inspired. Write-ins were really great to pump me up, keep me on task and
as a way to connect with other authors.”
Habits of Mind
The Framework for Success in Postsecondary Writing
(CWPA , NCTE, NWP, 2011)
Creativity Persistence Metacognition
the ability to use novel
and representing ideas
the ability to sustain
interest in and attention
to short- and long-term
the ability to reflect on
one’s own thinking as
well as on the individual
and cultural processes
and systems used to
“NaNo makes me
more efficient with
creativity and usually
pushes me to write
more out of my
“As an author, the
gave me license to
commit to a project
and see it through to
“I find talking to other
writers expands my
Data Analysis Summary
Enthusiastic descriptions X X X X
Fandom X X X X
Encouragement X X X X
Ethos X X X X
Impact on Identity and Practice X X X X
Self-Efficacy X X X
Motivation X X X X
Challenge X X X X
Story Ideas X X X X
Artistic Experience X X X
Support for Writing and Sharing X X X X
Informal Mentorship X X X X
New Literacies: Fan Fiction X X X
Social Connections: Community X X X
Habits of Mind: Creativity X X X X
Habits of Mind: Persistence X X X X
Habits of Mind: Metacognition X X X
NaNoWriMo is a fandom centered on a shared appreciation of
novels. Participants are emotionally engaged with
NaNoWriMo, spending large amounts of time and effort
(Jenkins, 2006; Mittell, 2013) writing fiction.
NaNoWriMo functions as a participatory culture (Jenkins et
al., 2009) and as an informal learning space (Gee, 2004) in the
digital extracurriculum (Gere, 1987; Shultz, 2011)
With its central focus on writing, NaNoWriMo illustrates Yancey‟s
(2009b) concept of the Age of Composition. It encourages
freewriting (Elbow, 1998) and creativity. NaNoWriMo participants
position themselves as writers while participating in a community of
practice (Wenger, 1998).
The combination of intrinsic motivation, choice, and
accomplishment provided by the NaNoWriMo challenge promotes
participants‟ feelings of self-efficacy (Jarvis, 2006) and encourages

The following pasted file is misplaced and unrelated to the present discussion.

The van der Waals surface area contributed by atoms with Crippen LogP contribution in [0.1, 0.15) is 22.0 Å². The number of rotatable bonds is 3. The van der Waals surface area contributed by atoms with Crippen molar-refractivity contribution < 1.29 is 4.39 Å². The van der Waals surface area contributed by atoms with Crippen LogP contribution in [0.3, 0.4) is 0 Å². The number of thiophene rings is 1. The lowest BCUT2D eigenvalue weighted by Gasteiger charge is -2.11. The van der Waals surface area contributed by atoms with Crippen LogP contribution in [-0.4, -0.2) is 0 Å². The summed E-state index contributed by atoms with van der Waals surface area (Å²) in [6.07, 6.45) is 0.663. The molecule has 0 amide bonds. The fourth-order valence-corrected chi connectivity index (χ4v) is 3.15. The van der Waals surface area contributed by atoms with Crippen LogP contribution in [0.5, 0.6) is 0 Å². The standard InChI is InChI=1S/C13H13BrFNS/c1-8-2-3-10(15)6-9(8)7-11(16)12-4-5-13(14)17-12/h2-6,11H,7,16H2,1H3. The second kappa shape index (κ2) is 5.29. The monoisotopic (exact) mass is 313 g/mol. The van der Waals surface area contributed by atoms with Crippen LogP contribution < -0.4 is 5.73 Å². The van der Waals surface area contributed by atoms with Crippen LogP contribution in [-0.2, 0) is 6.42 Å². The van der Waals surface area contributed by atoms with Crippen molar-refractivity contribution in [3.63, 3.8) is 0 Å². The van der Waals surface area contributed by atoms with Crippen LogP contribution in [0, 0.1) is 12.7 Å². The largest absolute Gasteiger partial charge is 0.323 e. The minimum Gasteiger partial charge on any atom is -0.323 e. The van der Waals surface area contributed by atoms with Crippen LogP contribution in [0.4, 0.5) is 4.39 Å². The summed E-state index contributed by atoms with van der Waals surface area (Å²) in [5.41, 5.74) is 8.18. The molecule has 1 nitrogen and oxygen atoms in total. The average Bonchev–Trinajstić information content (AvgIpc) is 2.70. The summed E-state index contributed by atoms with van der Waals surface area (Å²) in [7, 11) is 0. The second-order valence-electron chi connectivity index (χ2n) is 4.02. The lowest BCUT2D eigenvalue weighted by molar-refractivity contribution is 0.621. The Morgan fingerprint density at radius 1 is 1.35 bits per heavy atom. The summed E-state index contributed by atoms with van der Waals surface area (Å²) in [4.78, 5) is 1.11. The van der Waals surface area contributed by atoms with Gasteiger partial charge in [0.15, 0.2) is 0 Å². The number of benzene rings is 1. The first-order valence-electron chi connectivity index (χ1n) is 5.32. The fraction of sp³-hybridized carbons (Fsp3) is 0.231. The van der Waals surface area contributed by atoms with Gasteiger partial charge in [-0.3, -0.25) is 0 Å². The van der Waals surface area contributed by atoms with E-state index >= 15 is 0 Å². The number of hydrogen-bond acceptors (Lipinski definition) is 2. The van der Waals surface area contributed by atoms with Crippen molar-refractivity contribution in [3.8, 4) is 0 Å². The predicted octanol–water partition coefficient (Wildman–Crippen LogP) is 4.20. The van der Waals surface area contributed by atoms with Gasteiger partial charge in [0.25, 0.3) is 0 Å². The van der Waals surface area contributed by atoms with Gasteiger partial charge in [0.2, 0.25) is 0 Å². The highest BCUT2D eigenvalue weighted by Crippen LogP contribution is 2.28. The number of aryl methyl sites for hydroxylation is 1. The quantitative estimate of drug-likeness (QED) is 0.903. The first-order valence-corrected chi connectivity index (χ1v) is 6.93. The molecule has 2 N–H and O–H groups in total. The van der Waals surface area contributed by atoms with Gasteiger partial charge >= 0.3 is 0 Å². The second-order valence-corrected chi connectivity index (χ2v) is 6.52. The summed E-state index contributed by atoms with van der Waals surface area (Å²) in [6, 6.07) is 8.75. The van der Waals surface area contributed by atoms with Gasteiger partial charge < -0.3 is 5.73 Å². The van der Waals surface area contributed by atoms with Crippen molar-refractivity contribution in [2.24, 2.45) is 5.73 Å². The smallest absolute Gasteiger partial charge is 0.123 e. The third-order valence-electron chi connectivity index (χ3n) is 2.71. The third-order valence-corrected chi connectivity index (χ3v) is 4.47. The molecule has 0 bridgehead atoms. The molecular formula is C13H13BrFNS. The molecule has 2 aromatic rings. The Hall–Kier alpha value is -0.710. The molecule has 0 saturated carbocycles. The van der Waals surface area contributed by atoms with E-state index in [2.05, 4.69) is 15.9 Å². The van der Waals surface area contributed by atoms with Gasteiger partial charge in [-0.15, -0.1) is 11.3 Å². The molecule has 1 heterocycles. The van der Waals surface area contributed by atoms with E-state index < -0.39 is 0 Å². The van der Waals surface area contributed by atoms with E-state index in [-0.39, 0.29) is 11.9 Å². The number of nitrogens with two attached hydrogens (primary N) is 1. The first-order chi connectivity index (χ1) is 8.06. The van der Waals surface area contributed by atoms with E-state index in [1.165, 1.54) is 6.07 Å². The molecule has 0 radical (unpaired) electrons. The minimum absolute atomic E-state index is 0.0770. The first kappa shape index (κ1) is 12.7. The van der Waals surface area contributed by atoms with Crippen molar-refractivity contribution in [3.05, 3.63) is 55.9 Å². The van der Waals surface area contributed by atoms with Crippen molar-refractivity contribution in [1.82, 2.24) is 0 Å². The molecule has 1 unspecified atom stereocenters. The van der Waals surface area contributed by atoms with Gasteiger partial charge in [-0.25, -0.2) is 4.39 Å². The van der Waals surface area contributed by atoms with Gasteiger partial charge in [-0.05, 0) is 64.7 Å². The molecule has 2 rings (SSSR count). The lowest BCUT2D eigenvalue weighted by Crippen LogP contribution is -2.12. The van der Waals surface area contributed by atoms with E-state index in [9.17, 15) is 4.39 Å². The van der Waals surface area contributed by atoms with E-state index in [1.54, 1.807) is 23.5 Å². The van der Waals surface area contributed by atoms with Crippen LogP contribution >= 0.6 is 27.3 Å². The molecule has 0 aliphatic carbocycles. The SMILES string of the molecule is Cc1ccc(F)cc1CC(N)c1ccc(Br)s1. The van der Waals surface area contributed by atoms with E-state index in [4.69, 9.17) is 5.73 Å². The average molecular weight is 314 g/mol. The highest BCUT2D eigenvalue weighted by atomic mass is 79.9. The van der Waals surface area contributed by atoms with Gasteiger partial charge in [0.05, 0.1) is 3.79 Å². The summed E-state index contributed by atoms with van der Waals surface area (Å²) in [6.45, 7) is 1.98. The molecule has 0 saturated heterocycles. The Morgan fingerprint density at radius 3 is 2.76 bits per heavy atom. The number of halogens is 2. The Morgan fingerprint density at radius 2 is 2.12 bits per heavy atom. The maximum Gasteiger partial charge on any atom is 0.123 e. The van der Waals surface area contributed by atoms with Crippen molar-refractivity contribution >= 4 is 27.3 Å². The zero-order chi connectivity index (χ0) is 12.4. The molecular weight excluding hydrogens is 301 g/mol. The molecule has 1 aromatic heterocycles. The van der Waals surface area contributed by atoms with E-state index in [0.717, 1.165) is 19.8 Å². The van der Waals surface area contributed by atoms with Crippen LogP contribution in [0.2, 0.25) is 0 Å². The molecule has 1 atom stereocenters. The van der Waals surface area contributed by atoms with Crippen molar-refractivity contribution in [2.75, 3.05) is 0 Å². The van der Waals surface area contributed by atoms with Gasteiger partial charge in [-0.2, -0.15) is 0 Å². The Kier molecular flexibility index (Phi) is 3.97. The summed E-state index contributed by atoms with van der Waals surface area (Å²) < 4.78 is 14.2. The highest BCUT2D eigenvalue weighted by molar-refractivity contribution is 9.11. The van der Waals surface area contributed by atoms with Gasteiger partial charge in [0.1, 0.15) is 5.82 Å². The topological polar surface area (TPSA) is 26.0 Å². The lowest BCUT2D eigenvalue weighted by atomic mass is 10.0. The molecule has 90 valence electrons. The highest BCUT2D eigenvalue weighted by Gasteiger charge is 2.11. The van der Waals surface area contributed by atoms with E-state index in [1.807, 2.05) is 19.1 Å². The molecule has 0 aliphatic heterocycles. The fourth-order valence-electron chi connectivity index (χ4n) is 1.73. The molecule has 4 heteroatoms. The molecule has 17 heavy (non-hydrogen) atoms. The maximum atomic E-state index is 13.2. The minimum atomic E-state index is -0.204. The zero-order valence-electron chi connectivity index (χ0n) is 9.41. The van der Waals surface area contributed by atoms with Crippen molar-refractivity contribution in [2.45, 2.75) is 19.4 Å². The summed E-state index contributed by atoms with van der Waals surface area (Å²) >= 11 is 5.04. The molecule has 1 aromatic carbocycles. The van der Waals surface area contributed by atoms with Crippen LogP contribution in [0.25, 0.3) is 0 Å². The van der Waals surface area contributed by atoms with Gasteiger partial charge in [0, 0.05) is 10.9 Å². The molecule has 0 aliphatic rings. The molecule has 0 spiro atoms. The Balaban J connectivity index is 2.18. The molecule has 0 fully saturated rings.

them to persist in a sustained writing project.
Implications and Significance
Educators‟ appreciation of extracurricular writing opens access to
postsecondary writing success for students (Gere, 1987, 1994)
Social media and ICTs have changed the way we
communicate, learn, share, and participate in today‟s culture.
Meaningful learning experiences are available outside of school
through the internet, and adult learners are leveraging technology
in order to participate in the world as writers and media creators.
This study of NaNoWriMo as a social writing group and
participatory culture (Jenkins, 2006, 2009) was significant because
it addressed a research gap by providing a rich description of
NaNoWriMo and a qualitative venue for participants to share their
This study sought to make educators aware of NaNoWriMo as an
extracurricular literacy event. It is worth noting that only one of
these 100 participants learned about NaNoWriMo from a teacher.
Recommendations for Future Research
NaNoWriMo is a promising site for future research.
This study could be extended to include further investigation into
the practices, perceptions, and motivations of NaNoWriMo
Future studies could be conducted with subgroups identified in
this study: professional writers, college students, educators, and
Such studies would provide further insight into extracurricular
literacy practices related to NaNoWriMo. Given the
popularity, growth, and global reach of the event, further
research is warranted.
“Maybe stories are just data with a soul.”